Travel

Algonquin Provincial Park and More

Day 6 of our Great Lakes Road Trip dawned warm and sunny, a pleasant surprise since we packed for chilly weather in Ontario, Canada in mid-September. Excited to hike in Algonquin, we departed from our hotel bright and early and soon spotted what all the tourists come for in autumn.

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As we entered the park, we pulled over to the West Gate to pay our fee. King’s Highway 60 through the park doesn’t require a permit unless you plan to stop along the 56 km (35 mi) roadway inside the park. We planned to take our time, explore, and hike a few trails so we gladly paid the $20 daily fee.

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Established in 1893, Algonquin Park is the oldest and most well-known of Canada’s provincial parks. Comprising 7630 square km (2946 sq mi), the park attracts nearly one million visitors each year who come to experience its forests, lakes, and wildlife.  We stopped several times for photo opportunities like this.

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Canoe Lake

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Canoe Lake

When we reached the Algonquin Visitor Center, we had no idea we would spend so much time there. The views were amazing, the exhibits superb, and the wi-fi connection surprisingly good.

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Panorama View from Algonquin Visitor Center

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Algonquin Visitor Center

I would love to have seen bears, moose, and wolves in the wild but, since we didn’t, these exhibits were a special treat.

 

A highlight of our visit, the hike to Beaver Pond over rugged terrain was strenuous enough to seem longer than just 2 km but so well-marked we never lost our way.

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Beaver Meadow

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With 4500 beaver colonies within the park, I was surprised we didn’t see even one of the furry creatures. While we didn’t spot them at work, signs of their presence surrounded us and the result of their labor was impressive.

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Beaver dam

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Our last stop in the park, the Algonquin Logging Museum consisted of a reception building where we viewed an audiovisual program to introduce us to logging in the park and a trail of less than a mile with 20 outdoor exhibits. At one time, over half of the men in Canada worked in logging camps in the winter. Particularly for farmers, it was an opportunity to earn additional income after harvest, albeit a dangerous occupation.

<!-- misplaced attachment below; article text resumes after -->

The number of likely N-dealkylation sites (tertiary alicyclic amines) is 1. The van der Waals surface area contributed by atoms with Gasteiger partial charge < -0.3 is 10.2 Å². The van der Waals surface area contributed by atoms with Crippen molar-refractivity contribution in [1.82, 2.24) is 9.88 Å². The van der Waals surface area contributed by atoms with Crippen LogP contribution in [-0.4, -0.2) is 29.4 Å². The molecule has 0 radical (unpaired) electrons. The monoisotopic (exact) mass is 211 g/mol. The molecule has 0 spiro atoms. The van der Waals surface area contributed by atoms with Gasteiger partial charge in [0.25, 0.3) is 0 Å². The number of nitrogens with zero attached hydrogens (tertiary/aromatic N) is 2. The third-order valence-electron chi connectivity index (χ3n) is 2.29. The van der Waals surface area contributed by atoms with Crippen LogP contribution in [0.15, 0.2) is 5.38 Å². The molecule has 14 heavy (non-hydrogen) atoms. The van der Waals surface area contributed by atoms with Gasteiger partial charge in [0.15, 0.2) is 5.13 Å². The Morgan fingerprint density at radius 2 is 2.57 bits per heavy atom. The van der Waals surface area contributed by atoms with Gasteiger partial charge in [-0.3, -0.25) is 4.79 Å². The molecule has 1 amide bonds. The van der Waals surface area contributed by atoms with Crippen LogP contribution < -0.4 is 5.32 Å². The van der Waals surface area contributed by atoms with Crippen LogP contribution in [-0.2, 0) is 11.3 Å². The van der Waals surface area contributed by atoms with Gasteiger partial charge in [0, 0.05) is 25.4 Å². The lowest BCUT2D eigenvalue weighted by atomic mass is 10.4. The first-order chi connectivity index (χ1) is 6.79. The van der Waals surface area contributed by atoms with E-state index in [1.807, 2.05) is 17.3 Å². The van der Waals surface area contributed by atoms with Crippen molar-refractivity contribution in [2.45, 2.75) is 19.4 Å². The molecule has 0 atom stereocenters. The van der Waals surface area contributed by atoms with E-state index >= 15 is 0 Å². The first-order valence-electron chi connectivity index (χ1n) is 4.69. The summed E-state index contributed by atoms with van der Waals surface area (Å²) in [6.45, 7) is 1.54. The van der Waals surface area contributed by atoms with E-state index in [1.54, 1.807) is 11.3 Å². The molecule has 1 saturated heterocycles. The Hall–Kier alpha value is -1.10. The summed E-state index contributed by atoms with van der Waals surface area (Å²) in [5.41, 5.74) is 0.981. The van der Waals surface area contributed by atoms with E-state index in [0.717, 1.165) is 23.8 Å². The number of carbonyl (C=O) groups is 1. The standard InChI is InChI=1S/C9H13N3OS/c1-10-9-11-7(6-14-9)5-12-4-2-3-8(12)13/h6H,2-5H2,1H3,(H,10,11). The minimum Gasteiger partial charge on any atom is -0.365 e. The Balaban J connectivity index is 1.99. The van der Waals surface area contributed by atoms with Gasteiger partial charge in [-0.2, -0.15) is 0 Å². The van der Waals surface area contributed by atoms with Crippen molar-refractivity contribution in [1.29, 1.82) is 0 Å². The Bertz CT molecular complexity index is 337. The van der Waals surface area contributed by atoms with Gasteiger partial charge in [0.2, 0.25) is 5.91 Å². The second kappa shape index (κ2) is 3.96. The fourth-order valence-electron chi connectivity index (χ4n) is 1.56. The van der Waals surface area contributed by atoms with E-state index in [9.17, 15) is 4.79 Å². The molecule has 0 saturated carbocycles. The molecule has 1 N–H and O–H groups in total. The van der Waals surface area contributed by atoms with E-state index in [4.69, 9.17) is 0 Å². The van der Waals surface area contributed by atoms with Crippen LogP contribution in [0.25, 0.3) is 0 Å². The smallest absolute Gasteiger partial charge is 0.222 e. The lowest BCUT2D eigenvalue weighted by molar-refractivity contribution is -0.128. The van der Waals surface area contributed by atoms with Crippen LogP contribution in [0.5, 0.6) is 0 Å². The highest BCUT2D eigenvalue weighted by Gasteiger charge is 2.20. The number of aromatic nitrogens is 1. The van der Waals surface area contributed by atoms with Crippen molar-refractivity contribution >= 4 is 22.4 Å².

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Camboose shanty where men were housed

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Inside the camboose, 52 men slept two to a bunk

Throughout the 1800’s, felled red and white pine were squared using only axes. The notches on the tree below show how deep to cut to square that side of the log. This process was repeated on each side. The result was a log that was easier to stack on a raft for transport and the log was ready to cut into boards at its destination.

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To transport the logs to the raft, they had to be loaded onto a sleigh using a jammer, a wooden crane powered by horses.

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Jammer

On a steep descent, the sleigh could quickly speed out of control killing the horses in front so sandpipers lined the trail to throw hot sand in the path to slow the sleigh. The invention of the Barrienger brake in the photo below solved this problem

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Barrienger brake

Once the logs arrived at the river, the danger was not past. The invention of the log chute assisted loggers in transporting the logs through the water.

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Log Chute

This is just a small sample of the information we learned about the history of logging in the area. Logging continues today in over 50% of the park according to scientific guidelines in the Park Management Plan.

As we left the park, I took the photo below. We were delighted to get over 56 mpg (23.8 kpl) regularly on this trip. Traveling at slower speeds on two-lane roads through Canada and using unleaded fuel rather than gasohol each contributed to our excellent gas mileage. Also, note the temperature on September 17 was 82 degrees (28 C).

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Successfully escaping Toronto traffic, we headed south for our first look at Lake Ontario, our third of the five Great Lakes and to spend the night in Kingston, Ontario. Rather than taking the freeway at Belleville, we opted to drive along the coast as much as possible.